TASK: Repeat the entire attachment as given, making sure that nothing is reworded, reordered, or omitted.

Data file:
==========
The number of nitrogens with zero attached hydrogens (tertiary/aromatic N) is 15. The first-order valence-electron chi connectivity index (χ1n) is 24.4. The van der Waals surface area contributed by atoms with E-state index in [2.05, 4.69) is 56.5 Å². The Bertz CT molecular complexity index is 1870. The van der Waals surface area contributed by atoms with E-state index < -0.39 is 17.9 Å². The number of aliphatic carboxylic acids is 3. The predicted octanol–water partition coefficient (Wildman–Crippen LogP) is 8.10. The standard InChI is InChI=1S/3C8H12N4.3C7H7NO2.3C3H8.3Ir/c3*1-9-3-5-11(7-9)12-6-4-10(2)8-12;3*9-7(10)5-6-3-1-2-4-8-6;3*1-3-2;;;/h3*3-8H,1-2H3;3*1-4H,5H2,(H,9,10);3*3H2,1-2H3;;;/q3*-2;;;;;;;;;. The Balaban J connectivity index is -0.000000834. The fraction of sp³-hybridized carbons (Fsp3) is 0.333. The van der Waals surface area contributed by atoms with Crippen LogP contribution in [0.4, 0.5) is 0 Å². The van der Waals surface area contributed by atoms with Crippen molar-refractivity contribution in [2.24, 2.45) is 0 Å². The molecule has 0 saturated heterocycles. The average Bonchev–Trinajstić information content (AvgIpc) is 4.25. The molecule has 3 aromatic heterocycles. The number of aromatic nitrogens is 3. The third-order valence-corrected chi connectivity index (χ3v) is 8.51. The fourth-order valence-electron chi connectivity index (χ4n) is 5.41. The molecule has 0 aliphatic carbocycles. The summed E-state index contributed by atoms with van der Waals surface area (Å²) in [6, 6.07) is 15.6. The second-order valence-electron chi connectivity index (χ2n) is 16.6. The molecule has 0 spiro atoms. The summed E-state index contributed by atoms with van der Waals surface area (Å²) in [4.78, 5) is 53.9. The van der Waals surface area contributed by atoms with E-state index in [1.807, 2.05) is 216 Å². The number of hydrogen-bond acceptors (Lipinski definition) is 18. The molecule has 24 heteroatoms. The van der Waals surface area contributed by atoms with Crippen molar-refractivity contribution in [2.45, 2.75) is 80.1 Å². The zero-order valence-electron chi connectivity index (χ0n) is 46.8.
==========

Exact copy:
The number of nitrogens with zero attached hydrogens (tertiary/aromatic N) is 15. The first-order valence-electron chi connectivity index (χ1n) is 24.4. The van der Waals surface area contributed by atoms with E-state index in [2.05, 4.69) is 56.5 Å². The Bertz CT molecular complexity index is 1870. The van der Waals surface area contributed by atoms with E-state index < -0.39 is 17.9 Å². The number of aliphatic carboxylic acids is 3. The predicted octanol–water partition coefficient (Wildman–Crippen LogP) is 8.10. The standard InChI is InChI=1S/3C8H12N4.3C7H7NO2.3C3H8.3Ir/c3*1-9-3-5-11(7-9)12-6-4-10(2)8-12;3*9-7(10)5-6-3-1-2-4-8-6;3*1-3-2;;;/h3*3-8H,1-2H3;3*1-4H,5H2,(H,9,10);3*3H2,1-2H3;;;/q3*-2;;;;;;;;;. The Balaban J connectivity index is -0.000000834. The fraction of sp³-hybridized carbons (Fsp3) is 0.333. The van der Waals surface area contributed by atoms with Crippen LogP contribution in [0.4, 0.5) is 0 Å². The van der Waals surface area contributed by atoms with Crippen molar-refractivity contribution in [2.24, 2.45) is 0 Å². The molecule has 0 saturated heterocycles. The average Bonchev–Trinajstić information content (AvgIpc) is 4.25. The molecule has 3 aromatic heterocycles. The number of aromatic nitrogens is 3. The third-order valence-corrected chi connectivity index (χ3v) is 8.51. The fourth-order valence-electron chi connectivity index (χ4n) is 5.41. The molecule has 0 aliphatic carbocycles. The summed E-state index contributed by atoms with van der Waals surface area (Å²) in [6, 6.07) is 15.6. The second-order valence-electron chi connectivity index (χ2n) is 16.6. The molecule has 0 spiro atoms. The summed E-state index contributed by atoms with van der Waals surface area (Å²) in [4.78, 5) is 53.9. The van der Waals surface area contributed by atoms with E-state index in [1.807, 2.05) is 216 Å². The number of hydrogen-bond acceptors (Lipinski definition) is 18. The molecule has 24 heteroatoms. The van der Waals surface area contributed by atoms with Crippen molar-refractivity contribution in [2.45, 2.75) is 80.1 Å². The zero-order valence-electron chi connectivity index (χ0n) is 46.8.